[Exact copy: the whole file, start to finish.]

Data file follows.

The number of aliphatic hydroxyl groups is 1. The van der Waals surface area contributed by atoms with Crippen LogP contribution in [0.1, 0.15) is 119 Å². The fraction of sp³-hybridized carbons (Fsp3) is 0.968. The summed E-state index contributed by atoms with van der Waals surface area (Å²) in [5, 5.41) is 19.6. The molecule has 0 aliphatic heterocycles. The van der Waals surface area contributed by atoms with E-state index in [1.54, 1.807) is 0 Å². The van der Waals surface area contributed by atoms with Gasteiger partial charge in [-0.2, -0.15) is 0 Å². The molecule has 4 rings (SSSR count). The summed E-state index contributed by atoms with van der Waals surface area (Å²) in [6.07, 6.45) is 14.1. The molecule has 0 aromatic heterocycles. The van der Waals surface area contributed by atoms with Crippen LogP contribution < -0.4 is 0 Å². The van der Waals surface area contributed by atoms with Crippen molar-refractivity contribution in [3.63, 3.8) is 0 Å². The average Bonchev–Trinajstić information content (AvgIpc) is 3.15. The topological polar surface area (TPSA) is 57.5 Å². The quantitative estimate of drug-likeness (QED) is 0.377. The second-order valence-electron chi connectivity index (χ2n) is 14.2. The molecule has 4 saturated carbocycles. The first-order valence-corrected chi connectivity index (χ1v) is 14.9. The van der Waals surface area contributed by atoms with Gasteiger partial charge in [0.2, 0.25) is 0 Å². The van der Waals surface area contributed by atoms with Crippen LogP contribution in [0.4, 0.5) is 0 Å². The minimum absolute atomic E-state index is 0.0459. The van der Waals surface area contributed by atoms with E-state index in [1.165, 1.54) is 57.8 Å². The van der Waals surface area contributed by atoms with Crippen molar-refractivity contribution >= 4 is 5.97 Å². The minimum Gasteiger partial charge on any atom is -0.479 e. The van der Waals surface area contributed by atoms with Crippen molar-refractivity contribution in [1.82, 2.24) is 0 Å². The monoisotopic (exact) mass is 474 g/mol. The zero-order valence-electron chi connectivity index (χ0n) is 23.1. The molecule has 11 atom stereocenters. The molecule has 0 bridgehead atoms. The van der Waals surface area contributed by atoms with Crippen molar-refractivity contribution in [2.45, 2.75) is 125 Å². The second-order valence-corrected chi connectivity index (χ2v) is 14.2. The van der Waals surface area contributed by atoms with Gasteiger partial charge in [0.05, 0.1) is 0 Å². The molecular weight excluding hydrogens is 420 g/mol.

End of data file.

The number of aliphatic hydroxyl groups is 1. The van der Waals surface area contributed by atoms with Crippen LogP contribution in [0.1, 0.15) is 119 Å². The fraction of sp³-hybridized carbons (Fsp3) is 0.968. The summed E-state index contributed by atoms with van der Waals surface area (Å²) in [5, 5.41) is 19.6. The molecule has 0 aliphatic heterocycles. The van der Waals surface area contributed by atoms with E-state index in [1.54, 1.807) is 0 Å². The van der Waals surface area contributed by atoms with Gasteiger partial charge in [-0.2, -0.15) is 0 Å². The molecule has 4 rings (SSSR count). The summed E-state index contributed by atoms with van der Waals surface area (Å²) in [6.07, 6.45) is 14.1. The molecule has 0 aromatic heterocycles. The van der Waals surface area contributed by atoms with Crippen LogP contribution < -0.4 is 0 Å². The van der Waals surface area contributed by atoms with Crippen molar-refractivity contribution in [3.63, 3.8) is 0 Å². The average Bonchev–Trinajstić information content (AvgIpc) is 3.15. The topological polar surface area (TPSA) is 57.5 Å². The quantitative estimate of drug-likeness (QED) is 0.377. The second-order valence-electron chi connectivity index (χ2n) is 14.2. The molecule has 4 saturated carbocycles. The first-order valence-corrected chi connectivity index (χ1v) is 14.9. The van der Waals surface area contributed by atoms with Gasteiger partial charge in [0.2, 0.25) is 0 Å². The van der Waals surface area contributed by atoms with Crippen LogP contribution in [0.4, 0.5) is 0 Å². The minimum absolute atomic E-state index is 0.0459. The van der Waals surface area contributed by atoms with E-state index in [1.165, 1.54) is 57.8 Å². The van der Waals surface area contributed by atoms with Crippen molar-refractivity contribution >= 4 is 5.97 Å². The minimum Gasteiger partial charge on any atom is -0.479 e. The van der Waals surface area contributed by atoms with Crippen molar-refractivity contribution in [1.82, 2.24) is 0 Å². The monoisotopic (exact) mass is 474 g/mol. The zero-order valence-electron chi connectivity index (χ0n) is 23.1. The molecule has 11 atom stereocenters. The molecule has 0 bridgehead atoms. The van der Waals surface area contributed by atoms with Crippen molar-refractivity contribution in [2.45, 2.75) is 125 Å². The second-order valence-corrected chi connectivity index (χ2v) is 14.2. The van der Waals surface area contributed by atoms with Gasteiger partial charge in [0.05, 0.1) is 0 Å². The molecular weight excluding hydrogens is 420 g/mol.